Last week, the Supreme Court agreed to hear a case challenging the Obama administration’s HHS mandate on the grounds that it violates the religious liberties of two companies, Conestoga Wood Specialties and Hobby Lobby. One of the main objections to the plaintiff’s complaint is that the First Amendment does not protect the rights of corporations. A similar claim was made when the Supreme Court protected corporations’ political speech in the Citizens United case. Such protections are actually a longstanding right of American corporations.
Presidential candidate Mitt Romney was ridiculed for saying that “corporations are people” at the Iowa State Fair in 2011.
But Romney was right. The idea that corporations are not persons or citizens entitled to constitutional protection is among the oldest of left-wing populist canards. In reality, there is a long history of the legal recognition of corporate personhood.
In 1815, the Supreme Court prevented the state of Virginia from dispossessing the property of the Anglican Church after that church had been disestablished.
Four years later, the Court gave its most famous defense of corporate rights, in the Dartmouth College case. The college had been founded in 1769 by a charter from King George III. In the early 19th century, the Jeffersonian Republicans of New Hampshire considered Dartmouth a redoubt of Federalism, if not outright Toryism. So the state legislature enacted a law that replaced the college’s trustees with members more favorable to their party, which the Supreme Court struck down as a violation of the Constitution’s prohibition on states’ impairing the obligation of contracts.
Chief Justice John Marshall defended the college as “an eleemosynary [charitable] and private corporation,” the mission of which the state could not simply reorient. This was a great boon to corporations, which states were now creating for all kinds of private purposes, without the need for special legislative acts, under “general incorporation” laws.
Marshall’s successor, Roger B. Taney, though he carried on Andrew Jackson’s “war” against the Bank of the United States, also recognized the legal rights of corporations. The Taney Court held, for example, that corporations could sue in federal courts under Article III’s grant of jurisdiction in suits between “citizens of different states.” They did not, however, have all of the “privileges and immunities” of citizens that are protected in Article IV. The Court also assumed that corporations chartered in other states (“foreign” corporations) could do business in any state that did not explicitly prohibit them.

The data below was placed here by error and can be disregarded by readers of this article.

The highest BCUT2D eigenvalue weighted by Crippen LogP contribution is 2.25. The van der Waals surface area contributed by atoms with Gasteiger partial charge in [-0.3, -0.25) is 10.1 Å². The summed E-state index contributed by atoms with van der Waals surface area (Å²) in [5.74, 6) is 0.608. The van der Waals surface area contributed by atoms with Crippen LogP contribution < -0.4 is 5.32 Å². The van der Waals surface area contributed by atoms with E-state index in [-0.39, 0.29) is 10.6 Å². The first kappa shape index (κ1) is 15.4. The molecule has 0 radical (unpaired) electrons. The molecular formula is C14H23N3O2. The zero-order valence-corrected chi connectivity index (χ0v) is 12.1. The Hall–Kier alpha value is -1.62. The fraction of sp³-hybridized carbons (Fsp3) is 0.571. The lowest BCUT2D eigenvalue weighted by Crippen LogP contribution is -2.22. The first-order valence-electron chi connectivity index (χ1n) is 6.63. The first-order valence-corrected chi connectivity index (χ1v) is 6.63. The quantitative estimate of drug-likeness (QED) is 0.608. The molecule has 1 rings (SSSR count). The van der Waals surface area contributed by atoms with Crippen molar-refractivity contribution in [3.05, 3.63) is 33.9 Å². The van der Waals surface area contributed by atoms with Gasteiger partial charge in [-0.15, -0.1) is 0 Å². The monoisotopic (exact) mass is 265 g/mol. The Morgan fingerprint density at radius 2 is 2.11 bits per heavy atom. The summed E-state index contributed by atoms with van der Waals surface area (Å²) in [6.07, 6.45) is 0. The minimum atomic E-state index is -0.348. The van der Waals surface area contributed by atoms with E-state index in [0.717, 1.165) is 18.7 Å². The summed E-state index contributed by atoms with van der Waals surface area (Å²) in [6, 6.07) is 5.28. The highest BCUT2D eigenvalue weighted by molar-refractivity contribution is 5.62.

This was a perfectly commonsense approach, recognizing that corporations were persons for some purposes but not for others. They can make contracts and be sued, but cannot marry (yet) or vote.
The legend of corporate personhood as a bogus idea arose out the 1886 case of Santa Clara County v. Southern Pacific Railroad. The Fourteenth Amendment, enacted in 1868, protects the privileges and immunities of all citizens, and provides that no person can be deprived of life, liberty, or property without due process of law or denied the equal protection of the laws. The progressive historians Charles and Mary Beard claimed that this amendment, ostensibly written to protect former slaves, was really concocted to protect business corporations. In their 1927 book The Rise of American Civilization, the Beards alleged that Senators John A. Bingham and Roscoe Conkling planted the term “persons” in addition to “citizens” into the amendment at the behest of “individuals and joint stock companies [who] were appealing for congressional and administrative protection against invidious and discriminating state and local taxes.” In what Yale Law professor John Witt calls “a Da Vinci Code–like story,” progressives surmise that the Court abandoned former slaves and used the Fourteenth Amendment instead to protect big business.
Though this “conspiracy theory” of the Fourteenth Amendment was duly debunked by scholars, particularly Howard Jay Graham, it continues to crop up in popular literature and the media. It was even resurrected on the Court itself in the 1930s. Justice Hugo Black revived it in a 1938 dissent. “I do not believe the word ‘person’ in the Fourteenth Amendment includes corporations,” he said. “A constitutional interpretation that is wrong should not stand. I believe this Court should now overrule previous decisions which interpreted the Fourteenth Amendment to include corporations.”
Even Black’s liberal colleagues found this argument embarrassing (they were simultaneously embarrassed by the revelation that Black had been a member of the Ku Klux Klan) and had Felix Frankfurter instruct him in constitutional law. Only Justice William O. Douglas, another notorious judicial activist, adopted Black’s theory.
It is true that the Court held that corporations did not have the same liberties as natural persons. But liberals began to favor the extension of those liberties in the post–World War II period, when the Court recognized that associations such as the NAACP and the Congress of Racial Equality had rights that states could not infringe — as when Alabama, for example, demanded that the NAACP hand over its membership and donor lists.
Though it still prompts hysterical reactions and conspiracy theories on the left, there has never been any substantial controversy in mainstream judicial thought over corporate personality. When Congress compiled the laws of the nation in the United States Code, its first section read, “the words ‘person’ and ‘whoever’ include corporations, companies, associations, firms, partnerships, societies, and joint stock companies, as well as individuals.”
John Marshall could have said it better, but not more comprehensively.
— Paul Moreno is the director of academic programs at Hillsdale College’s Kirby Center for Constitutional Studies and Citizenship.